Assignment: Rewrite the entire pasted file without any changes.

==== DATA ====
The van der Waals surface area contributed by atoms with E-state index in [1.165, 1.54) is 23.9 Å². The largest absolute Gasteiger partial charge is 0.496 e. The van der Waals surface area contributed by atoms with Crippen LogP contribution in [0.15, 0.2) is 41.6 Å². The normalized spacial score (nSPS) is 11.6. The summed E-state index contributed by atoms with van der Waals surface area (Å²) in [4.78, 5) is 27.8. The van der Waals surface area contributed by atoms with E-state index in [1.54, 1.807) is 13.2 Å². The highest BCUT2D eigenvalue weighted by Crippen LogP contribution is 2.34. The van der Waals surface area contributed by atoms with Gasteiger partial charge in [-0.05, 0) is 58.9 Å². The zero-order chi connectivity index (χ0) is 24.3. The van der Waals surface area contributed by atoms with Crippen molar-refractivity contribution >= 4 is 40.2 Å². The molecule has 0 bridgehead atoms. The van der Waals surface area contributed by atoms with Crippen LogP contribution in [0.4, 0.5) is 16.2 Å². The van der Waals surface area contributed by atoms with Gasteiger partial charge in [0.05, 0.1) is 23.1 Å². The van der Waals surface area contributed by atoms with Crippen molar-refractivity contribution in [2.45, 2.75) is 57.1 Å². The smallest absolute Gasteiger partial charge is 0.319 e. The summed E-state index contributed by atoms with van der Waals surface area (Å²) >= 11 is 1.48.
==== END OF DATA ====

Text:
The van der Waals surface area contributed by atoms with E-state index in [1.165, 1.54) is 23.9 Å². The largest absolute Gasteiger partial charge is 0.496 e. The van der Waals surface area contributed by atoms with Crippen LogP contribution in [0.15, 0.2) is 41.6 Å². The normalized spacial score (nSPS) is 11.6. The summed E-state index contributed by atoms with van der Waals surface area (Å²) in [4.78, 5) is 27.8. The van der Waals surface area contributed by atoms with E-state index in [1.54, 1.807) is 13.2 Å². The highest BCUT2D eigenvalue weighted by Crippen LogP contribution is 2.34. The van der Waals surface area contributed by atoms with Gasteiger partial charge in [-0.05, 0) is 58.9 Å². The zero-order chi connectivity index (χ0) is 24.3. The van der Waals surface area contributed by atoms with Crippen molar-refractivity contribution >= 4 is 40.2 Å². The molecule has 0 bridgehead atoms. The van der Waals surface area contributed by atoms with Crippen LogP contribution in [0.4, 0.5) is 16.2 Å². The van der Waals surface area contributed by atoms with Gasteiger partial charge in [0.05, 0.1) is 23.1 Å². The van der Waals surface area contributed by atoms with Crippen molar-refractivity contribution in [2.45, 2.75) is 57.1 Å². The smallest absolute Gasteiger partial charge is 0.319 e. The summed E-state index contributed by atoms with van der Waals surface area (Å²) >= 11 is 1.48.